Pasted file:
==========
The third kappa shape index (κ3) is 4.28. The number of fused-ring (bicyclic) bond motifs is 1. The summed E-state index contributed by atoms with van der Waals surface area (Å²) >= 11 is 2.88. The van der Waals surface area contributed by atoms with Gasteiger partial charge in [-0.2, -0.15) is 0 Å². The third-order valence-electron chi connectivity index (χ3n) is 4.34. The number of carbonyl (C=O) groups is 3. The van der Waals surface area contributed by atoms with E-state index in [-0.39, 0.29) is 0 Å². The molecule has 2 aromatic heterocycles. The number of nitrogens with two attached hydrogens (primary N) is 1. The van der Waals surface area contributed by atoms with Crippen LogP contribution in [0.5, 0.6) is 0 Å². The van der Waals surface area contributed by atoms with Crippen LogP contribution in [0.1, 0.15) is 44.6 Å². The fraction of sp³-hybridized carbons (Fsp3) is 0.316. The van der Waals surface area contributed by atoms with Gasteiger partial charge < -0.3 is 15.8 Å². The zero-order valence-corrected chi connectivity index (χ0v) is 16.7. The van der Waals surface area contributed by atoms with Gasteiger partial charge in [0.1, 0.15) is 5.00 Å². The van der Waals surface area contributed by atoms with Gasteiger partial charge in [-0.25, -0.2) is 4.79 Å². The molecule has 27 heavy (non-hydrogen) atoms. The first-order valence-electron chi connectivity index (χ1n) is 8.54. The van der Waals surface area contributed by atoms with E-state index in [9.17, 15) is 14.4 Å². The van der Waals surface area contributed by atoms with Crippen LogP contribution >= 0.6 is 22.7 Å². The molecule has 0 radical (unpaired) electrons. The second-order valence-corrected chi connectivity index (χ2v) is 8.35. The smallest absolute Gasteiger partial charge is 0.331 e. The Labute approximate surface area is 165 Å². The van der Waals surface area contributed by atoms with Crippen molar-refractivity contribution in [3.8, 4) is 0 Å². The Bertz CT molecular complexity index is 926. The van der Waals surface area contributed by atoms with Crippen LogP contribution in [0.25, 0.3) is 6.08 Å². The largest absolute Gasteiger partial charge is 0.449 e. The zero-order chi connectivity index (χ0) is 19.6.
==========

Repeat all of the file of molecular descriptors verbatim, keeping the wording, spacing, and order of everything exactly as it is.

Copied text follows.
The third kappa shape index (κ3) is 4.28. The number of fused-ring (bicyclic) bond motifs is 1. The summed E-state index contributed by atoms with van der Waals surface area (Å²) >= 11 is 2.88. The van der Waals surface area contributed by atoms with Gasteiger partial charge in [-0.2, -0.15) is 0 Å². The third-order valence-electron chi connectivity index (χ3n) is 4.34. The number of carbonyl (C=O) groups is 3. The van der Waals surface area contributed by atoms with E-state index in [-0.39, 0.29) is 0 Å². The molecule has 2 aromatic heterocycles. The number of nitrogens with two attached hydrogens (primary N) is 1. The van der Waals surface area contributed by atoms with Crippen LogP contribution in [0.5, 0.6) is 0 Å². The van der Waals surface area contributed by atoms with Crippen LogP contribution in [0.1, 0.15) is 44.6 Å². The fraction of sp³-hybridized carbons (Fsp3) is 0.316. The van der Waals surface area contributed by atoms with Gasteiger partial charge < -0.3 is 15.8 Å². The zero-order valence-corrected chi connectivity index (χ0v) is 16.7. The van der Waals surface area contributed by atoms with Gasteiger partial charge in [0.1, 0.15) is 5.00 Å². The van der Waals surface area contributed by atoms with Gasteiger partial charge in [-0.25, -0.2) is 4.79 Å². The molecule has 27 heavy (non-hydrogen) atoms. The first-order valence-electron chi connectivity index (χ1n) is 8.54. The van der Waals surface area contributed by atoms with E-state index in [9.17, 15) is 14.4 Å². The van der Waals surface area contributed by atoms with Crippen LogP contribution >= 0.6 is 22.7 Å². The molecule has 0 radical (unpaired) electrons. The second-order valence-corrected chi connectivity index (χ2v) is 8.35. The smallest absolute Gasteiger partial charge is 0.331 e. The Labute approximate surface area is 165 Å². The van der Waals surface area contributed by atoms with Crippen molar-refractivity contribution in [3.8, 4) is 0 Å². The Bertz CT molecular complexity index is 926. The van der Waals surface area contributed by atoms with Crippen LogP contribution in [0.25, 0.3) is 6.08 Å². The largest absolute Gasteiger partial charge is 0.449 e. The zero-order chi connectivity index (χ0) is 19.6.